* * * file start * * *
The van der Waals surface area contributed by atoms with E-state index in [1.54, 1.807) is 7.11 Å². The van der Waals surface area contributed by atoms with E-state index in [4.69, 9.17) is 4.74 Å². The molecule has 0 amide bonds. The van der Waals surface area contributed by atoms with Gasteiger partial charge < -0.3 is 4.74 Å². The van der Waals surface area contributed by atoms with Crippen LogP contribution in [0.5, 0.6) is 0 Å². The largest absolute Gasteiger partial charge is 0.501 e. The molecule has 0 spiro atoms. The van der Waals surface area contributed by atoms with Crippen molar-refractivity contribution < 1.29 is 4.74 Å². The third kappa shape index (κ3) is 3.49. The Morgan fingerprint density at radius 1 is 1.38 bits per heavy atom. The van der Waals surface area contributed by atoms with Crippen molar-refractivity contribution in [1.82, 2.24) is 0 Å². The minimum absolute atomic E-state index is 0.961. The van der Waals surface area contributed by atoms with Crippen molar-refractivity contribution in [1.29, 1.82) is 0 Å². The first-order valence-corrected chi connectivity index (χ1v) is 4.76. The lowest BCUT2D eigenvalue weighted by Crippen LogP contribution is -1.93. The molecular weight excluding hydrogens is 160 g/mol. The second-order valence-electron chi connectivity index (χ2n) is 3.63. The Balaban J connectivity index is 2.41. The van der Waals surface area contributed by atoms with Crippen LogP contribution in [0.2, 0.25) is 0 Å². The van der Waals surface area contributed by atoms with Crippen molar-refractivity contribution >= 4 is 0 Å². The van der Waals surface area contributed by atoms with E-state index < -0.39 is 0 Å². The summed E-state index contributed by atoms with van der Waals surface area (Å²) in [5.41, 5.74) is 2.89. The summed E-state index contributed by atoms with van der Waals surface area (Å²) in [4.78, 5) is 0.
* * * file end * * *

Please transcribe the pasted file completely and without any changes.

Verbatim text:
The van der Waals surface area contributed by atoms with E-state index in [1.54, 1.807) is 7.11 Å². The van der Waals surface area contributed by atoms with E-state index in [4.69, 9.17) is 4.74 Å². The molecule has 0 amide bonds. The van der Waals surface area contributed by atoms with Gasteiger partial charge < -0.3 is 4.74 Å². The van der Waals surface area contributed by atoms with Crippen LogP contribution in [0.5, 0.6) is 0 Å². The largest absolute Gasteiger partial charge is 0.501 e. The molecule has 0 spiro atoms. The van der Waals surface area contributed by atoms with Crippen molar-refractivity contribution < 1.29 is 4.74 Å². The third kappa shape index (κ3) is 3.49. The Morgan fingerprint density at radius 1 is 1.38 bits per heavy atom. The van der Waals surface area contributed by atoms with Crippen molar-refractivity contribution in [1.82, 2.24) is 0 Å². The minimum absolute atomic E-state index is 0.961. The van der Waals surface area contributed by atoms with Crippen molar-refractivity contribution in [1.29, 1.82) is 0 Å². The first-order valence-corrected chi connectivity index (χ1v) is 4.76. The lowest BCUT2D eigenvalue weighted by Crippen LogP contribution is -1.93. The molecular weight excluding hydrogens is 160 g/mol. The second-order valence-electron chi connectivity index (χ2n) is 3.63. The Balaban J connectivity index is 2.41. The van der Waals surface area contributed by atoms with Crippen LogP contribution in [0.2, 0.25) is 0 Å². The van der Waals surface area contributed by atoms with Crippen molar-refractivity contribution >= 4 is 0 Å². The van der Waals surface area contributed by atoms with E-state index < -0.39 is 0 Å². The summed E-state index contributed by atoms with van der Waals surface area (Å²) in [5.41, 5.74) is 2.89. The summed E-state index contributed by atoms with van der Waals surface area (Å²) in [4.78, 5) is 0.